AskAQuestion Website Design and Content © 2005 by Eric Krause, Krause House Info-Research Solutions (© 1996)
All Images © Parks Canada Unless Otherwise Designated

  Researching the Fortress of Louisbourg National Historic Site of Canada
  Recherche sur la Forteresse-de-Louisbourg Lieu historique national du Canada

Search All Sites/All Menus ~
Cherche Tous les Sites/Tous les Menus

Ask A Question And Answer Web Site
Street Scenes by Speelman / Impressions artistiques de Louisbourg par Speelman

~ Based On Cultural Resources Round-Table and Similar Discussions ~

Huissier Researched Topics (Another Site)

More Soldier Questions

What were the Karrer drummers’ uniforms and drum calls? Is there research forthcoming?

According to René Chartrand, the Karrer drummers wore their colonel’s livery, which consisted of a blue coat lined yellow with yellow cuffs ornamented with livery lace and pewter buttons. A yellow collar may have been added in the 1730’s. The yellow waistcoat was plain in 1725 but was ornamented with white lace in 1750. Pierre Jullien in Neptunia, 1976, adds a description that the waistcoat had double buttons (was double breasted) with white button holes. The breeches were also yellow. The hat was lined with false silver. The livery lace is described as “yellow, blue, crimson-red, white and black” in 1750. The drums were painted the colour of the drummers’ coat. The changes probably were made when command of the regiment passed from Karrer père to Karrer fils in 1736.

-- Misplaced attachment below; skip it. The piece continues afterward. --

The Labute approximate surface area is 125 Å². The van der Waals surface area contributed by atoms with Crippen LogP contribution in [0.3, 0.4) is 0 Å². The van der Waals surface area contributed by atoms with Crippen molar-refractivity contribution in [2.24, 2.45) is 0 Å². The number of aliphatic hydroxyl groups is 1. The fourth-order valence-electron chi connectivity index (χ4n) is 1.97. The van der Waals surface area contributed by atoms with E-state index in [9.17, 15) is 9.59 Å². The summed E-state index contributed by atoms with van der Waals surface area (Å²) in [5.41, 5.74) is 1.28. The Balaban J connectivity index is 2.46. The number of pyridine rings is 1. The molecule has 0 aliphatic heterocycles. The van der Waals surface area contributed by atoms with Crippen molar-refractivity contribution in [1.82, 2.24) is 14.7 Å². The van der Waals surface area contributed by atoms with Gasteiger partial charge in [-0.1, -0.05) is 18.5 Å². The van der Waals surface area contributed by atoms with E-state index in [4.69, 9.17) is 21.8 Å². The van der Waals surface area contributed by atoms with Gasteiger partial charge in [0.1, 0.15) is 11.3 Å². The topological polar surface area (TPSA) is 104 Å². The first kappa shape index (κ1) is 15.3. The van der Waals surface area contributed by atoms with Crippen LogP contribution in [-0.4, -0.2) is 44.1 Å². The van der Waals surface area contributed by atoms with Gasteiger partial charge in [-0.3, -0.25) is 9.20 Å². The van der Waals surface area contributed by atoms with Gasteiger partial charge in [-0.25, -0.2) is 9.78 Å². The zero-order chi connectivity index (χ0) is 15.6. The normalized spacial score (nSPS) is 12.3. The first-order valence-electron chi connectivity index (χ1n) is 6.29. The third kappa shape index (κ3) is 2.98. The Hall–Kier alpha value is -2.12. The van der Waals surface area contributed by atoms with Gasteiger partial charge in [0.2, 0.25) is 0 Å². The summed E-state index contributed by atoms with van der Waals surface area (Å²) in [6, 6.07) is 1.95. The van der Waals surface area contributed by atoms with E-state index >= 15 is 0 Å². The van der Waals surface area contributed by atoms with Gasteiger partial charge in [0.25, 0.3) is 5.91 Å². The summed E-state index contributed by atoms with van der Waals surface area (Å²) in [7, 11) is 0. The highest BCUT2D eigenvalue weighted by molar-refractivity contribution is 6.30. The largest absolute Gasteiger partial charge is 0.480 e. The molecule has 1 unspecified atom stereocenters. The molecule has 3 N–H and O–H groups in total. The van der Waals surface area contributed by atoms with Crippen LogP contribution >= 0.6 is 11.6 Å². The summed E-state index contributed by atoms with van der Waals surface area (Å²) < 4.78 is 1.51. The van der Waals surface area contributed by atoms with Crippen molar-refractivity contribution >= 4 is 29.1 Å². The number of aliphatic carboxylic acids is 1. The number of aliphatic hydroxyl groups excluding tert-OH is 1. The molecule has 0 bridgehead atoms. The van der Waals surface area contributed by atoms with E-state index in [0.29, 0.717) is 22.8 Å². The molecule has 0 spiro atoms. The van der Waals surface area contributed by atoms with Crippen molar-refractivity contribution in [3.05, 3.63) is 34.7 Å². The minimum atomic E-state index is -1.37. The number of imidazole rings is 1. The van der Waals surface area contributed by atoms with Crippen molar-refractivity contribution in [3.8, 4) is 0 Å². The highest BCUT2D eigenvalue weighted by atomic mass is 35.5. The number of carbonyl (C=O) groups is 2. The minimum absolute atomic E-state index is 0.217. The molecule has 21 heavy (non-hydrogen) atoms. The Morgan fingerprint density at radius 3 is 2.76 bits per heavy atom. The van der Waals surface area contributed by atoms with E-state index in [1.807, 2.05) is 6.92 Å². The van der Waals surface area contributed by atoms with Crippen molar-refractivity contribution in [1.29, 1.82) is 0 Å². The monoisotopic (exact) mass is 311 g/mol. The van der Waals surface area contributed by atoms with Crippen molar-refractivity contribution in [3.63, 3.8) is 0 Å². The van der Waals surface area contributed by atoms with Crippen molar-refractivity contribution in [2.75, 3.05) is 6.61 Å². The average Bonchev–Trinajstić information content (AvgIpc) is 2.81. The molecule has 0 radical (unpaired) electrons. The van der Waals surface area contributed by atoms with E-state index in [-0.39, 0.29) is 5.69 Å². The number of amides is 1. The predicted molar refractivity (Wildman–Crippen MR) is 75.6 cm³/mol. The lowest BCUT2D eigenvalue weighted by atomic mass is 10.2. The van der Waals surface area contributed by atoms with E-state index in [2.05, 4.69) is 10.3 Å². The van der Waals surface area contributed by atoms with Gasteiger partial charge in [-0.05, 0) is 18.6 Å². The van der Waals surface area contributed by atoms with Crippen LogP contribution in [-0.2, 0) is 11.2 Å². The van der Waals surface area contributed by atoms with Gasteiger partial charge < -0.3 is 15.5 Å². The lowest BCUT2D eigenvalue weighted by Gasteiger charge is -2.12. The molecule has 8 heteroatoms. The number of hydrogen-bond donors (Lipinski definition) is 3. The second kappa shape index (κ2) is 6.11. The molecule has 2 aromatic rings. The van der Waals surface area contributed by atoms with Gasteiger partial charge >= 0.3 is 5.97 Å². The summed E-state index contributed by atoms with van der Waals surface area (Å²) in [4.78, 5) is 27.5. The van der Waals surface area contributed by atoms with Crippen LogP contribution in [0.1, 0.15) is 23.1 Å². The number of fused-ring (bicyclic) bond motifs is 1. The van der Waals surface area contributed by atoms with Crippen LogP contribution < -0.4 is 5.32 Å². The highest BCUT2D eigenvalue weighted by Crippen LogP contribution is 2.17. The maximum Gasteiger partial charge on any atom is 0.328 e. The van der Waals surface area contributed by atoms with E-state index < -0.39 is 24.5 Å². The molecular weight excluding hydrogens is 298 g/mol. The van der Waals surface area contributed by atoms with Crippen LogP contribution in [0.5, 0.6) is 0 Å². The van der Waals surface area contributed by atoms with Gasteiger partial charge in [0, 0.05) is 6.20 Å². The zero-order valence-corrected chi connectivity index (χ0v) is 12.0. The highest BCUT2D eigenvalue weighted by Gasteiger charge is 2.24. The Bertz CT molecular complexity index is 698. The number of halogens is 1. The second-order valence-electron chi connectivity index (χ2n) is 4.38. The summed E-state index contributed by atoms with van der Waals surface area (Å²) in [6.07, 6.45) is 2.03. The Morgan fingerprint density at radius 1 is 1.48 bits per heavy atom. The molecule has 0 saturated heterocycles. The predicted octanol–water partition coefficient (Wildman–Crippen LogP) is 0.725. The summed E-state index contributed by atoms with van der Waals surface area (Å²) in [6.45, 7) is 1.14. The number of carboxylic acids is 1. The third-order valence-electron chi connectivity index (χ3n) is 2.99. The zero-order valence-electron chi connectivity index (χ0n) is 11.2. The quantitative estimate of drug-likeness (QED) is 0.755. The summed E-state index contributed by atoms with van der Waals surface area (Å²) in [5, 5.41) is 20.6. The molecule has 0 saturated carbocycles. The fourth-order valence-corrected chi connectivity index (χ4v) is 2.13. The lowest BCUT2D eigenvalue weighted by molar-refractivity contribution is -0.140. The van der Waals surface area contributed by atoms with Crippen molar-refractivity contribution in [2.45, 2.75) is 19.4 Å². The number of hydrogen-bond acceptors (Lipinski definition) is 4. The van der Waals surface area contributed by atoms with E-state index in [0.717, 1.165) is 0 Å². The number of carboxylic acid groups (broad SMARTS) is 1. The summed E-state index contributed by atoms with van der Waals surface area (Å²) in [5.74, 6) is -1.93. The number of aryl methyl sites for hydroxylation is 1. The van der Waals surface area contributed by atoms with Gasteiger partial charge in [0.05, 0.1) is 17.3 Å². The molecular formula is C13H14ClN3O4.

Margaret Fortier in her 1977 report on drumming relates: “A 1683 French ordinance required that guards mounted in places with both French and foreign troops or companies were to beat, “à la françoise” even if a foreign officer was in command of the guard. In 1748 d’Hericourt stated that in a mixed guard with a foreign officer, the French had precedence but the officer could decide what the drummer would beat. When all of the drummers marched as a body the foreign drummers were to form separately behind the French. In 1732 at Louisbourg Cailly, the senior Swiss officer, told St. Ovide that Swiss drummers should be able to beat “à la Suisse” when a Karrer officer mounted the guard. St. Ovide cited the 1683 ordinance and excused Swiss officers from the guard until their disagreement could be resolved. Maurepas and Karrer seem to have worked this out such that the Karrer had the right to order the Swiss style of drumming when a Karrer officer commanded the guard with a Karrer drummer on duty. Fortier does not have any information on what the difference of the Swiss style would be beyond that the Swiss march had three quarter notes, a quarter rest, another quarter note, and three more quarter rests as opposed to the French march of five quarter notes followed by three quarter rests. This difference she does not judge to be significant enough to explain the dispute, and concludes there must be more of a difference.”